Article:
But there, on that cross back in ancient Judea, just outside the city of Jerusalem, at a time and place that was very real, God the Son really did suffer, and He really did die for you and me.

No, not how many times have you felt like Thaddaeus, rather how many times have you been Thaddaeus – just this invisible, unknown among all the people surrounding you.  And yet, that didn’t stop Jesus from calling Thaddaeus to be one of His own, nor, for that matter, it didn’t stop Jesus from looking at you and saying, “It is for you I died.”  I think I understand more today what my dad used to say, when he talked about how even if he made it just inside the doors of heaven before they slammed them closed, he still would be utterly delighted.  I understand that.  The fact that Jesus would have you and me at all at His table is enough.

And He does – you and me – together you and me! – He has us both at His table, right here and right now.  He is not afraid to step out of His place of honor at the head of the feast, the throne of heaven, and come all the way down to this table, to pull out a chair – or a pew – and seat us here for His Supper.  He doesn’t send an angel to do this – He has come here Himself where two or three are gathered together.  He is here and therefore this is the head of the table, the head of the feast, where now He – the Host of Honor – gives His very Self to each one of us, one by one – every single one.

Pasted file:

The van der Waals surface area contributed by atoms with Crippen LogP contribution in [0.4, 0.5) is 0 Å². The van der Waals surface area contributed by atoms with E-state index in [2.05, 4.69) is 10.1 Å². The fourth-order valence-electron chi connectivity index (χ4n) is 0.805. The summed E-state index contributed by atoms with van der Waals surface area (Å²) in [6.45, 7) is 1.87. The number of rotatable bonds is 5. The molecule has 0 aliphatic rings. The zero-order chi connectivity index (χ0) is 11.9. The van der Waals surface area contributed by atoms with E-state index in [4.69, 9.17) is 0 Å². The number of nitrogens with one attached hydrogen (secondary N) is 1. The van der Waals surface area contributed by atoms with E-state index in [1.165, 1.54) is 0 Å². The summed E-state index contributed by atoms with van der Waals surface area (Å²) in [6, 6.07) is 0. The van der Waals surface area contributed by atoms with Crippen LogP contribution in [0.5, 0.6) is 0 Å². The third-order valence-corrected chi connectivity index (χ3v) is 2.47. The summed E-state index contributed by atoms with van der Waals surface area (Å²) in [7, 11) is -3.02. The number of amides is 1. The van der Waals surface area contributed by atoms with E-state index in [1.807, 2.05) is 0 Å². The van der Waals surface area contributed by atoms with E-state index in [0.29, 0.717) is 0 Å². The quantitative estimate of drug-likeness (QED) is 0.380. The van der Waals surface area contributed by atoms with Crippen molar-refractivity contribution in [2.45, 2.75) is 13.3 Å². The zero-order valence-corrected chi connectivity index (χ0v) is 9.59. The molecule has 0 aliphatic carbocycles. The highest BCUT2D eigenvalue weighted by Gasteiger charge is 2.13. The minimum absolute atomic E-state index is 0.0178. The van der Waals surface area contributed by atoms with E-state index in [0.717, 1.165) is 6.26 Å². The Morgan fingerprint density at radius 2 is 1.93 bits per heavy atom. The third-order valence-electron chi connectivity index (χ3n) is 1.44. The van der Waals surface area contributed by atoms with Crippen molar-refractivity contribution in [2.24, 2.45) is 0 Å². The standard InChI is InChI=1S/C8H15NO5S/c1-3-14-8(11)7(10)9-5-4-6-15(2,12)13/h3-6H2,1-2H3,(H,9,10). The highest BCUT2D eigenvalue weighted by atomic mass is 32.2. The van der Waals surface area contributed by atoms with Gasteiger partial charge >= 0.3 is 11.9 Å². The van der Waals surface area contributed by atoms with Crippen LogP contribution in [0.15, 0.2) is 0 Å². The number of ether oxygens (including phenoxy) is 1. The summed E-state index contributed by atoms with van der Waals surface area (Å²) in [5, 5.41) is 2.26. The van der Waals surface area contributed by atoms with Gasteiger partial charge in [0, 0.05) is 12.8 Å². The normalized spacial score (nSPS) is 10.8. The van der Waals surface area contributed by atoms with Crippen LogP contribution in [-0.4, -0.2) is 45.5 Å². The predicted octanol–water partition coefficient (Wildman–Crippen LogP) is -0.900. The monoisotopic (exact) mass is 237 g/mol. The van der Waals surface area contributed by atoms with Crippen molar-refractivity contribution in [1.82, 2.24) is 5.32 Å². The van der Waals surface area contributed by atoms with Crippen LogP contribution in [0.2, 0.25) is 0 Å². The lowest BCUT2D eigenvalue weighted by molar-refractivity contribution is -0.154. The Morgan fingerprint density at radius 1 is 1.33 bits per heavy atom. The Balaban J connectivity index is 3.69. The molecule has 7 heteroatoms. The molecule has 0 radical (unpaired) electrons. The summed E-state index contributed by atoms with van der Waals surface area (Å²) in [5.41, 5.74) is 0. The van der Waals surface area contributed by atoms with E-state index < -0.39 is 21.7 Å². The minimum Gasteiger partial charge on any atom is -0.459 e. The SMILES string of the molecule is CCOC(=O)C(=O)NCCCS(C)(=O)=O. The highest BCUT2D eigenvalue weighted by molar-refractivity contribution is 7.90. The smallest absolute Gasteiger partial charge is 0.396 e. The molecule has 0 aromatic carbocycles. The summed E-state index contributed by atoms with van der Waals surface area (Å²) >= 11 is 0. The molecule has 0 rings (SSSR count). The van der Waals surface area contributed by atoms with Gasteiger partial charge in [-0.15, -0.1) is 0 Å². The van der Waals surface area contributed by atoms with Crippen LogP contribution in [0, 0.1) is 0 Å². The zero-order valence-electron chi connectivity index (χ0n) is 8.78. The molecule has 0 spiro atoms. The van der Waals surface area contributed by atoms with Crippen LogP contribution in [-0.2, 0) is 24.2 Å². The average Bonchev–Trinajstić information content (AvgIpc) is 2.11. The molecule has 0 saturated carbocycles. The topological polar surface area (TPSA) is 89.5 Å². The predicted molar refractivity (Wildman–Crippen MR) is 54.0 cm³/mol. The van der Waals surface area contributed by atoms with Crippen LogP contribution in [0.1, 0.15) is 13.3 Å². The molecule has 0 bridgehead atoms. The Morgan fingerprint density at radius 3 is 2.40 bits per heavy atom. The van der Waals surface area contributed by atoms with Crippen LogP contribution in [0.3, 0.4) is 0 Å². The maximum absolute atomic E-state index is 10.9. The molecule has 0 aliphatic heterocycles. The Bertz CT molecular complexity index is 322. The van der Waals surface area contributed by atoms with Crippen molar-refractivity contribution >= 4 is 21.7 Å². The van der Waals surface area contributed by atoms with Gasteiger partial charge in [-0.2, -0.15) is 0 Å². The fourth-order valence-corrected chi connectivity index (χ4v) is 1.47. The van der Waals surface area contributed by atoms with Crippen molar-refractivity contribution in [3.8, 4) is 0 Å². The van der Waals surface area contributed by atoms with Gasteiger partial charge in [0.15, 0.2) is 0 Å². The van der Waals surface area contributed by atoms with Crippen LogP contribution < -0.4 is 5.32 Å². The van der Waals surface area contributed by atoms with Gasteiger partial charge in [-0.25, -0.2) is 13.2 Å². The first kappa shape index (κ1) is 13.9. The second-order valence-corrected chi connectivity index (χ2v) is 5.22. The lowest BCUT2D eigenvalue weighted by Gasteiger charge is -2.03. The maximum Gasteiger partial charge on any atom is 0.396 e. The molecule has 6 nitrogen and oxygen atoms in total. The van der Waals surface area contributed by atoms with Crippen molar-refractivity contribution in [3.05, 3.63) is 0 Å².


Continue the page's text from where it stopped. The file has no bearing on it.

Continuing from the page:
You know, I think I can understand why seemingly forgotten Thaddaeus would later go and give his life to talk about this Jesus, the Jesus Who has placed such value on a nobody like him.  As we come to this table, we discover that here too no one is too insignificant, no one is forgotten.  He has given His Word; He had given Himself, He gives Himself so that every single one of us is assured and guaranteed that we have a place of honor at the great marriage feast of heaven.  So come and discover again the great value that the Jesus of the cross and the resurrection and of eternal life has placed upon you.